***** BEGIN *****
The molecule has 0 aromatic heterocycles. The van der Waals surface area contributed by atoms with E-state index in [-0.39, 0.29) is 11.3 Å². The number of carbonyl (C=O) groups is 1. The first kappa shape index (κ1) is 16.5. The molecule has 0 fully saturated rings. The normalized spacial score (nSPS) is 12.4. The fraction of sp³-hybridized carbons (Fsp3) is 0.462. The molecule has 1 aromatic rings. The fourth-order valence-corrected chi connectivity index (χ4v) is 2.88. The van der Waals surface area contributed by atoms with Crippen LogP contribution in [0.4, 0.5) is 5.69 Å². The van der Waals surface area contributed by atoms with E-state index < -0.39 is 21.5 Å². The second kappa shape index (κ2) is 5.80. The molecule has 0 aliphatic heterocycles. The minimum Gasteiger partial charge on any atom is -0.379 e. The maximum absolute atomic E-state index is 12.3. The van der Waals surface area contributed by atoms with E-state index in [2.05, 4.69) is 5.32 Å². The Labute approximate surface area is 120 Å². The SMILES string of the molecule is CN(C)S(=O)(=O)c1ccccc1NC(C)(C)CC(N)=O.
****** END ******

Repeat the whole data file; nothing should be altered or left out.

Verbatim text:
The molecule has 0 aromatic heterocycles. The van der Waals surface area contributed by atoms with E-state index in [-0.39, 0.29) is 11.3 Å². The number of carbonyl (C=O) groups is 1. The first kappa shape index (κ1) is 16.5. The molecule has 0 fully saturated rings. The normalized spacial score (nSPS) is 12.4. The fraction of sp³-hybridized carbons (Fsp3) is 0.462. The molecule has 1 aromatic rings. The fourth-order valence-corrected chi connectivity index (χ4v) is 2.88. The van der Waals surface area contributed by atoms with Crippen LogP contribution in [0.4, 0.5) is 5.69 Å². The van der Waals surface area contributed by atoms with E-state index < -0.39 is 21.5 Å². The second kappa shape index (κ2) is 5.80. The molecule has 0 aliphatic heterocycles. The minimum Gasteiger partial charge on any atom is -0.379 e. The maximum absolute atomic E-state index is 12.3. The van der Waals surface area contributed by atoms with E-state index in [2.05, 4.69) is 5.32 Å². The Labute approximate surface area is 120 Å². The SMILES string of the molecule is CN(C)S(=O)(=O)c1ccccc1NC(C)(C)CC(N)=O.